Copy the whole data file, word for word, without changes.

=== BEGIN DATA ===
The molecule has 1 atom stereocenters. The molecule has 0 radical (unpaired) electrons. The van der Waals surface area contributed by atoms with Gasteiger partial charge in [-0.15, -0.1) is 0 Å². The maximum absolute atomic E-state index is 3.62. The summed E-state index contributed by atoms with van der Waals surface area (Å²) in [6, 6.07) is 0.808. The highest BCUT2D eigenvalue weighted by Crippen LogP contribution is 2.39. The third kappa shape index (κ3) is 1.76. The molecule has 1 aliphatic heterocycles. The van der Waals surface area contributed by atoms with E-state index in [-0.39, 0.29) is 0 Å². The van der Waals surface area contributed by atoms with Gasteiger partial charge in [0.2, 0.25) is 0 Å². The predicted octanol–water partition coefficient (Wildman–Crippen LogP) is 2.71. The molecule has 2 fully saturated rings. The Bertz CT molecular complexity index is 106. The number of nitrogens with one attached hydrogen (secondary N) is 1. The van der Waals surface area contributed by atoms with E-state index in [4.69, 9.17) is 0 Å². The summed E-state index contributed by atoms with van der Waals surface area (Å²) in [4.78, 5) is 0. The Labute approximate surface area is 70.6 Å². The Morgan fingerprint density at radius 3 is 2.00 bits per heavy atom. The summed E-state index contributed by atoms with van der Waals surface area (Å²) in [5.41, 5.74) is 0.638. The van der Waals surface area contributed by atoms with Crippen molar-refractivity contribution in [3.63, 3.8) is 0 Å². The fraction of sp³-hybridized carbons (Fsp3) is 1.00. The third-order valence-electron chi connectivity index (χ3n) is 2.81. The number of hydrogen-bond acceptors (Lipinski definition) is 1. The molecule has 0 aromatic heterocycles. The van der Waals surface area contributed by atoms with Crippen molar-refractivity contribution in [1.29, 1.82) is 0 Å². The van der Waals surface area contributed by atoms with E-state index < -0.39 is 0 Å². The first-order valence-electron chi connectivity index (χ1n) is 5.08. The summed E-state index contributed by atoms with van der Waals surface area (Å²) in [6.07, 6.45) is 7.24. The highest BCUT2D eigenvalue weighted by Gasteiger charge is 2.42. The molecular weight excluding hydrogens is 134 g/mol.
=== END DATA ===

The molecule has 1 atom stereocenters. The molecule has 0 radical (unpaired) electrons. The van der Waals surface area contributed by atoms with Gasteiger partial charge in [-0.15, -0.1) is 0 Å². The maximum absolute atomic E-state index is 3.62. The summed E-state index contributed by atoms with van der Waals surface area (Å²) in [6, 6.07) is 0.808. The highest BCUT2D eigenvalue weighted by Crippen LogP contribution is 2.39. The third kappa shape index (κ3) is 1.76. The molecule has 1 aliphatic heterocycles. The van der Waals surface area contributed by atoms with E-state index in [-0.39, 0.29) is 0 Å². The van der Waals surface area contributed by atoms with Gasteiger partial charge in [0.2, 0.25) is 0 Å². The predicted octanol–water partition coefficient (Wildman–Crippen LogP) is 2.71. The molecule has 2 fully saturated rings. The Bertz CT molecular complexity index is 106. The number of nitrogens with one attached hydrogen (secondary N) is 1. The van der Waals surface area contributed by atoms with E-state index in [4.69, 9.17) is 0 Å². The summed E-state index contributed by atoms with van der Waals surface area (Å²) in [4.78, 5) is 0. The Labute approximate surface area is 70.6 Å². The Morgan fingerprint density at radius 3 is 2.00 bits per heavy atom. The summed E-state index contributed by atoms with van der Waals surface area (Å²) in [5.41, 5.74) is 0.638. The van der Waals surface area contributed by atoms with Crippen molar-refractivity contribution in [3.63, 3.8) is 0 Å². The fraction of sp³-hybridized carbons (Fsp3) is 1.00. The third-order valence-electron chi connectivity index (χ3n) is 2.81. The number of hydrogen-bond acceptors (Lipinski definition) is 1. The molecule has 0 aromatic heterocycles. The van der Waals surface area contributed by atoms with Crippen molar-refractivity contribution in [1.29, 1.82) is 0 Å². The van der Waals surface area contributed by atoms with E-state index < -0.39 is 0 Å². The first-order valence-electron chi connectivity index (χ1n) is 5.08. The summed E-state index contributed by atoms with van der Waals surface area (Å²) in [6.07, 6.45) is 7.24. The highest BCUT2D eigenvalue weighted by Gasteiger charge is 2.42. The molecular weight excluding hydrogens is 134 g/mol.